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sanctuary cities Tim Neville
Sen. Tim Neville, R-Littleton. (Photo by Joey Bunch, Colorado Politics)
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Colorado Senate Republicans shift liability for sanctuary cities from officeholders to taxpayers

Colorado Legislature, Immigration, News, News, Uncategorized 6 Comments 435

Republicans tried and failed to pass a House bill in February to make public officials personally responsible for the crimes committed by undocumented residents in sanctuary cities.

As we told you they would Tuesday, Senate Republicans will try to make crime victims whole by instead suing the municipality, not the policymakers.

Senate Bill 281 will be heard Monday afternoon by the Senate Judiciary Committee.

If the taxpayers foot the bill, they will put pressure on public officials to do a better job of helping federal agencies enforce immigration laws, said Sen. Tim Neville, R-Littleton, one of the bill’s sponsors.

The legislation also could allow the state to withhold some funding from cities deemed to be uncooperative with immigration enforcement laws, similar to what the Trump administration threatened last week.

The purpose of the bill is to be preventative and encourage cooperation, Neville said.

“My hope is that we don’t have to sue anybody,” he said.

The often-cited example is releasing noncitizen prisoners from local lockups, before immigration officials can pick them up and deport them. The bill doesn’t yet have a fiscal analysis of how much it might cost taxpayers to house inmates awaiting federal pickup or to build additional cells, however.

Neville said what gets lost in the immigration debate is the crime victims, and that’s what the bill is out to fix.

Opponents see it as an attempt to demean undocumented residents and pressure law-enforcement toward profiling or “stop and frisk” policies against suspected immigrants to prove their citizenship.

The previous bill would have allowed public officials to be individually sued or arrested over sanctuary-city policies. The debate went for hours in February, before the House State, Veterans and Military Affairs Committee killed it on a 6-3 party-line vote.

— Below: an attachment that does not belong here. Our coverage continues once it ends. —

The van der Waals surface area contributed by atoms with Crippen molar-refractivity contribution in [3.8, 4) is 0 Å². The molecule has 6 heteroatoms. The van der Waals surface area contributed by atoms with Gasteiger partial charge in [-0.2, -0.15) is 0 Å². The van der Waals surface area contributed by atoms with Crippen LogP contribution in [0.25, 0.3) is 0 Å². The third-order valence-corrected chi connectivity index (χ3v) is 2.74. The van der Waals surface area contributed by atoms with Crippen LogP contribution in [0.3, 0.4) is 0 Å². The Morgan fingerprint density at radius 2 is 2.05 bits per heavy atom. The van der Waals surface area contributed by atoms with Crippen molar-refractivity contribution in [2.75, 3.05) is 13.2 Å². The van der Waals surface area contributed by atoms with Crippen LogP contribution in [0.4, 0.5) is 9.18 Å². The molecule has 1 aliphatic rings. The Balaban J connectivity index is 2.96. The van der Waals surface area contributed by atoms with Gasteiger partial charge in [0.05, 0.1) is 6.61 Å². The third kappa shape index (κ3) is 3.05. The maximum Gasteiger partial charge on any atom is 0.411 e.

Despite the changes in the Senate version, the bill still has little chance of becoming law. Democrats hold a 37-28 majority in the House, but, moreover, the bill would certainly be assigned back to the same committee that killed it two months ago.

House State, Veterans and Military Affairs Committee chairman Mike Foote, D-Lafayette, said Wednesday afternoon he hadn’t see the newest version of the bill, but it would have to make vast improvements over the House version to be taken seriously.

Opponents argued that the bill was an anti-immigrant political ploy that incorrectly suggests undocumented residents are more prone to commit crimes.

The New York Times reported in January:

Analyses of census data from 1980 through 2010 show that among men ages 18 to 49, immigrants were one-half to one-fifth as likely to be incarcerated as those born in the United States. Across all ages and sexes, about 7 percent of the nation’s population are noncitizens, while figures from the Justice Department show that about 5 percent of inmates in state and federal prisons are noncitizens.

Rep. Dave Williams, R-Colorado Springs, the bill’s House sponsor, said the statistics are irrelevant.

“The point is that they’re preventable crimes,” he said. “… We should not be importing crime. That’s what happens when we do attract criminal aliens to Colorado with sanctuary city policies.”

Neville said the crime rate of noncitizens misses the policy issue.

“I think the issue is what are our cities and counties doing to make sure that they’re within compliance of federal law in protecting their own citizens,” he said.

Co-sponsor Vicki Marble of Fort Collins cited a Department of Justice report that indicated Colorado spends $145 million a year incarcerating undocumented immigrants.

“It’s quite a revolving door,” she said.

Neville said that when local communities fail to do all that’s required in enforcing laws, they increase the risk to residents.

“We’ve increased risk and we’ve increased cost, and then you get to the third piece where someone is actually hurt by those policies,” Neville said.

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